## Amicable Numbers (Part II)

In the first part we discussed how to compute the sum of proper divisors function $s(n)$ from the sum of divisors function, $\sigma(n)$. We saw that if we factorize the number $n$ then compute the list divisors from prime factor, it was much faster (on average) than testing each possible numbers from $1$ to $n$ (or $\sqrt{n}$, since we get one large divisor for every small divisors).

So now, let’s all put that together to get an efficient program that enumerates amicable pairs. First, we obtain a list of primes (not missing any) where the largest prime is $O(\sqrt{m})$, the largest number we will be testing—we need it to compute (up to) $s(m)$. If we were to search for all amicable numbers, the list would need to be unbounded, maybe we would need to produce it as we go along; but if we look for amicable pairs up to, say, about $2^{32}$, we only need primes up to $2^{16}=65536$ (and there’sn’t that many of them). For the sake of efficiency, we also need a way of not testing a number twice.

This is readily done by memoizing the tests, and by pruning. Let’s say we want to find out if $k$ is a member of an amicable pair. We first check if $k$ is in the “future reject” list (we’ll explain how a number ends up in it in a moment). If it’s not, we compute $s(k)$. If $s(k)=k$, then we have a perfect number (a self-amicable number), but we do not care much for those, and we reject $k$. If $s(k)>k$, we can test if $s(s(k))=k$. If they are equal, we have an amicable pair. We then store $s(k)$ in a “future reject” list. The list maintains numbers already tested, successfully or not.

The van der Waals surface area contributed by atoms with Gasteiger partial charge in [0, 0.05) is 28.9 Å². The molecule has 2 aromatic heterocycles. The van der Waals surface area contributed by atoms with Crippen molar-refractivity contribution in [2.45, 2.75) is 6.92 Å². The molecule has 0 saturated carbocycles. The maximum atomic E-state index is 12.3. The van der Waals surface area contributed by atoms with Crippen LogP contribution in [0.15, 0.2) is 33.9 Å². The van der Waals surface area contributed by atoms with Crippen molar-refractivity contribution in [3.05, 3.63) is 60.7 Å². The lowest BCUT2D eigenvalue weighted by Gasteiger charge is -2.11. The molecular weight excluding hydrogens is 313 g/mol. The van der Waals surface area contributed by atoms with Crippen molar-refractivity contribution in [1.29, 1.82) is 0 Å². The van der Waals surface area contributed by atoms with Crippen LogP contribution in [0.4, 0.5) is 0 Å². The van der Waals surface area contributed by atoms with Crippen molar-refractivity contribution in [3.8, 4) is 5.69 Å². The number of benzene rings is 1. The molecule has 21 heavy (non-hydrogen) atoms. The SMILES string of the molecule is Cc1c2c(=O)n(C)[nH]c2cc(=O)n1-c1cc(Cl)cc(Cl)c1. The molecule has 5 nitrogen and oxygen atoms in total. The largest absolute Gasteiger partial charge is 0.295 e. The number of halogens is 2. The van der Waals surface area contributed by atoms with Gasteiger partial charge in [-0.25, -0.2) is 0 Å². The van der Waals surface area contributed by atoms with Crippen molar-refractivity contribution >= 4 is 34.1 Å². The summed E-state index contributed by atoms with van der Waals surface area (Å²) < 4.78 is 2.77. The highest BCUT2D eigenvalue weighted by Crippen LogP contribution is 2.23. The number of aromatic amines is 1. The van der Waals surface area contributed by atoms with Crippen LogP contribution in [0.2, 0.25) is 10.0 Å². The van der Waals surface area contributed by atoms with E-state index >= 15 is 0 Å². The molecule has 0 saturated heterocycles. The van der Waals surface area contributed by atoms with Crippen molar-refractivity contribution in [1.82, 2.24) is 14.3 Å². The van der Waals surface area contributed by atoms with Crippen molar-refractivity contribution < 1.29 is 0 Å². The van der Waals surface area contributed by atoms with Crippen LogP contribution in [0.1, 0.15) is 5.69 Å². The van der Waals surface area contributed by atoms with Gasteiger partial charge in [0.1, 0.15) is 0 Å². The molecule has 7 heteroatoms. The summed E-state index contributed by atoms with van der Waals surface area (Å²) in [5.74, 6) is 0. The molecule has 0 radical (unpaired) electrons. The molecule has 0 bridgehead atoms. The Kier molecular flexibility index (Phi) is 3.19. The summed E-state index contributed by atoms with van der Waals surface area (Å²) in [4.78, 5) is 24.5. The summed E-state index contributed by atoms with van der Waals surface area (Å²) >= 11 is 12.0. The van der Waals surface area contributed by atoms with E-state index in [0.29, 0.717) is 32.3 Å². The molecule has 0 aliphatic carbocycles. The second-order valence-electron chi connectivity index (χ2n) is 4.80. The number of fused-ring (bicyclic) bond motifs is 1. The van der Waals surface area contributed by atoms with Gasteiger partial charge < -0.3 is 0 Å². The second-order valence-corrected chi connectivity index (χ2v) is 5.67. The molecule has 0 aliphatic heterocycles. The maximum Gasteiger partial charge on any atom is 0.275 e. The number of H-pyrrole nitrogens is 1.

The ideal storage for a reject list is a std::set. It offers $O(\lg n)$ insertion/deletion/testing. A simple implementation might look something like:

int main()
{
std::list<bigint> known_primes;
std::set<bigint> seen;

get_primes(known_primes,"32bits-primes.txt");

// bigint is a class for large numbers
// (really uint64_t here, but could be
// an arbitrary-precision integer class)
//
for (bigint n=1;
n<std::numeric_limits<unsigned>::max()
;n++)

if (!seen.count(n)) // not on reject list?
{
bigint m=s(n,known_primes);

// check if not tested yet,
//
if (m>n)
{
bigint nn=s(m,known_primes);
if (n==nn)
// found a pair!
std::cout
<< "(" << n << "," << m << ")"
<< std::endl;

seen.insert(m); // seen!
}
else
; // perfect, or m already tested!

// once in a while
if ((n % flush_interval)==0)
{
// prevents the seen list
// growing to much: we remove
// numbers we pass by
std::set<bigint>::const_iterator u=seen.upper_bound(n);
size_t before=seen.size();
}
}
}


This program takes about 1h to enumerate all 904 amicable pairs with the smallest of the friends smaller than $2^{32}$.

*
* *

One first interesting thing we find out is how large the excess candidates are compared to the actual larger friend in an amicable pair. That is, how large $s(k)$ gets (whether or not $(k,s(k))$ is an amicable pair). The following plot shows us that the largest $s(k)$ is about four time as big as $k$.

However, amicable pairs aren’t very different, on average. If we plot pairs, we get the following plot:

Plotting the distribution of the ratio of friends (the ratio of the largest to the smallest) we find this plot:

The plot gives us a likely criterion to further prune search. When $s(k)>k$, we have to test $s(s(k))=k$ to decide whether or not $k$ and $s(k)$ form an amicable pair. But the distribution of ratio hints that we could use ratio to prune the search. If $s(k):k$ is much grater than 2:1 (the largest ratio is 1.36:1, and the average 1.08:1), then we are reasonably sure they do not form an amicable pair. Of course, I did not know that until I got enough data, and I’m still to show that this ratio test holds for all amicable pairs. It’s valid for the first few thousands, but what happens later on?